The urgent demand for innovative responses encouraged me to sit down and write 100,000 words for what quickly became the highest rated and most viewed course on innovation management - without the ability to focus on learning and creation offered by the pandemic, I doubt that would have been possible.

Armed with that, it was clear that the innovation response was the one that would create the answers needed by everyone.

At SEMLEP we saw that the responses to the pandemic were very much sector dependent. The national response was to "shore up the breaches". In among the damage, however, there were bright spots and companies that showed significant growth. Those were initially difficult to find, but some excellent work was done by major studies to identify those who would thrive or rapidly recover. So, we created an economic recovery strategy - which is now being funded and rolled out. It was clear that the national response was shifting to a forward focus.

My personal response was to move into deeper strategic advisory for the entrepreneurial founders of technology enabled companies in sectors that had positive responses to the pandemic and Brexit. As examples: a computer and video games company I worked with showed 50% month on month revenue growth, a software testing company doubled in size, a PropTech company identifying sites for logistics hubs grew 400%, and a solo founder who had an online mental health service suddenly needed to go on a hiring spree.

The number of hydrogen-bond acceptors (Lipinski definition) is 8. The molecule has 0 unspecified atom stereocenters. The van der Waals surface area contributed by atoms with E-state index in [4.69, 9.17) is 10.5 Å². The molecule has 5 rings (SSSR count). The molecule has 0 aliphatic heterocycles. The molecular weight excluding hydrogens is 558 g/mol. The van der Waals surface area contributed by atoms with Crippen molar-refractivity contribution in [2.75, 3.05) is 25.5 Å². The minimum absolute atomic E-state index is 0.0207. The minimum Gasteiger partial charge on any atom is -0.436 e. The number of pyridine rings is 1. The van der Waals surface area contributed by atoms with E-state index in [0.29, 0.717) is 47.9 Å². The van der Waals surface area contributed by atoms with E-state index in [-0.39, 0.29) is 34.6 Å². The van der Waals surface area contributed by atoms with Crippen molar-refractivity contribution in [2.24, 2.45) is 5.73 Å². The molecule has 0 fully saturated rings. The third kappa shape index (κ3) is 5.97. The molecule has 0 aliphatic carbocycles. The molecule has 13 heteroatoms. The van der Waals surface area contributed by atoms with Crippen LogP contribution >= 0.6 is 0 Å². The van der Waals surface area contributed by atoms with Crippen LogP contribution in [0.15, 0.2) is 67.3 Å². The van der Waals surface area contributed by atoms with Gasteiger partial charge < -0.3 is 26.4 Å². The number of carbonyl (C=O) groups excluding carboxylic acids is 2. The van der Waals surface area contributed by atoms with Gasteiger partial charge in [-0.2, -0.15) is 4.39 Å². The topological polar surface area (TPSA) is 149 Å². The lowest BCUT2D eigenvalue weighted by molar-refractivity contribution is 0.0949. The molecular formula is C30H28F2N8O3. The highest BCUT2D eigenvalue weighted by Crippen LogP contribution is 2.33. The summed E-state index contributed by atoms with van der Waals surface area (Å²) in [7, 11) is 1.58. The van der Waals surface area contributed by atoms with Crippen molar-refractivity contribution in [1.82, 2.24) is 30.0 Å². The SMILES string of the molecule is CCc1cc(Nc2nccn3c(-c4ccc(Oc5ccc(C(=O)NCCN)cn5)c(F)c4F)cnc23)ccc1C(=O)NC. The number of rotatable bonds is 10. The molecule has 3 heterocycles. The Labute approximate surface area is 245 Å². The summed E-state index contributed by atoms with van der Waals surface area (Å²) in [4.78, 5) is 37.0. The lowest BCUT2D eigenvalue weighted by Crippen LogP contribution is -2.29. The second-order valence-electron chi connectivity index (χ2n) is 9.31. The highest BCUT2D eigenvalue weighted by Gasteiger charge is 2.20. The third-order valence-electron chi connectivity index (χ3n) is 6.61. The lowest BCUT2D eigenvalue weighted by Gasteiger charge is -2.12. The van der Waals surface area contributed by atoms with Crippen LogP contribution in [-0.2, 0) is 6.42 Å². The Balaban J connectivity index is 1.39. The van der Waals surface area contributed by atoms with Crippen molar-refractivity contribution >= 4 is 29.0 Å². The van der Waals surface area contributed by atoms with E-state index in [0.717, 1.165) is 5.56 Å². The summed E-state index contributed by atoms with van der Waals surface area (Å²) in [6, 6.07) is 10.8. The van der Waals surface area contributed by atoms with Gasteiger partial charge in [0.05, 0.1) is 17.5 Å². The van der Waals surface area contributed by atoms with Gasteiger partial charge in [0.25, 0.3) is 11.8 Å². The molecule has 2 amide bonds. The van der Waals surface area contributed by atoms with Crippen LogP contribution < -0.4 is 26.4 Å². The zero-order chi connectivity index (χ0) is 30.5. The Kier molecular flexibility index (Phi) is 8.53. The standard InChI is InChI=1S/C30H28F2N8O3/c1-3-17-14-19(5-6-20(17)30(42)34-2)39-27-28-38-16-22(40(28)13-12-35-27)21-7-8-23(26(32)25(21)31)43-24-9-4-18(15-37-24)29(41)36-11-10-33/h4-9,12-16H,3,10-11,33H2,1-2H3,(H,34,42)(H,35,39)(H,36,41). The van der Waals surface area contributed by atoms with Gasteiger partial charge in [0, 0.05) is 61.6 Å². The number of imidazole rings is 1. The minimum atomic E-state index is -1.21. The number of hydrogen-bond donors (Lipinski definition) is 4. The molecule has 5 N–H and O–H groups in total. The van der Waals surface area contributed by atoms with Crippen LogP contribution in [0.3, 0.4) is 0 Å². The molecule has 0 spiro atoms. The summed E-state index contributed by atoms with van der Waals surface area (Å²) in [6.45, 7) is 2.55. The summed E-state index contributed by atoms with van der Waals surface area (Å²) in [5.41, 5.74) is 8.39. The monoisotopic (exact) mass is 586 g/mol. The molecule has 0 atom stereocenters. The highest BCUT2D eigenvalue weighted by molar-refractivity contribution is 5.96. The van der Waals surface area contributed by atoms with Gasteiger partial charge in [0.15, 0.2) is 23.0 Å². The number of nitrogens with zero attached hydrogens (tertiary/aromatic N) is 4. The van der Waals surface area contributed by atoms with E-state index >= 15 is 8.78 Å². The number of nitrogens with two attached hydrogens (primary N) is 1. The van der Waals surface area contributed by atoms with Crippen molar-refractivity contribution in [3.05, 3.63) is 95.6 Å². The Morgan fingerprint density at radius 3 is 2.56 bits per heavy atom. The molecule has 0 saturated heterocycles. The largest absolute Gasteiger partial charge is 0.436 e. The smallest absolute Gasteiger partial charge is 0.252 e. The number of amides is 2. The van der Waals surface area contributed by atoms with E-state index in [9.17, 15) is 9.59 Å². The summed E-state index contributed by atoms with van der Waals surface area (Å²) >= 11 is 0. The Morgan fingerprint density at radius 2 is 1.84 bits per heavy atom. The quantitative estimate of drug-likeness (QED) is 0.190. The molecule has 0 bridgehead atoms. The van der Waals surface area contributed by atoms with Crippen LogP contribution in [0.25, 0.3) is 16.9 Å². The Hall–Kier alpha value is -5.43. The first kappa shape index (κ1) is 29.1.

I created a regulated accountancy practice and shifted my own business from face to face to online. and I shifted my outreach from events to online content and social media To make that productive required engaging with a new network of trusted suppliers and subcontractors, many of whom were "virtual consultancies". More of my time was put into financial strategy and business growth consulting than before, as clients invested in their future and cut their losses.

It has been hugely rewarding to be able to help clients through these new channels:

  • a hot metal engineering company to shift its focus to more profitable sectors after ripping out some defective systems and installing some that worked

  • an audio technology company gained business from companies seeking to make shared spaces safer and raised new capital and won government grants for IP development

  • a data science company took advantage of relationships in Singapore to refinance and begin to tackle some deep problems in low-cost housing provision

  • a property company needed radical restructuring and refinancing, and turned a 100% loss into a realised 300% gain in just 12 months

  • a Swedish consultant worked me and with a Milan university to create a way to roll out a scientific method of decision making that showed up to 4x acceleration of revenue when applied to over 700 small ventures.

  • a luxury jewellery company pivoted from stores to online sales

2021 will, no doubt, contain surprises and challenges, but the environment for investment, growth, and creation of valuable IP in the UK still contains some gems. I hope your business does as well.

Here is to innovation and 2021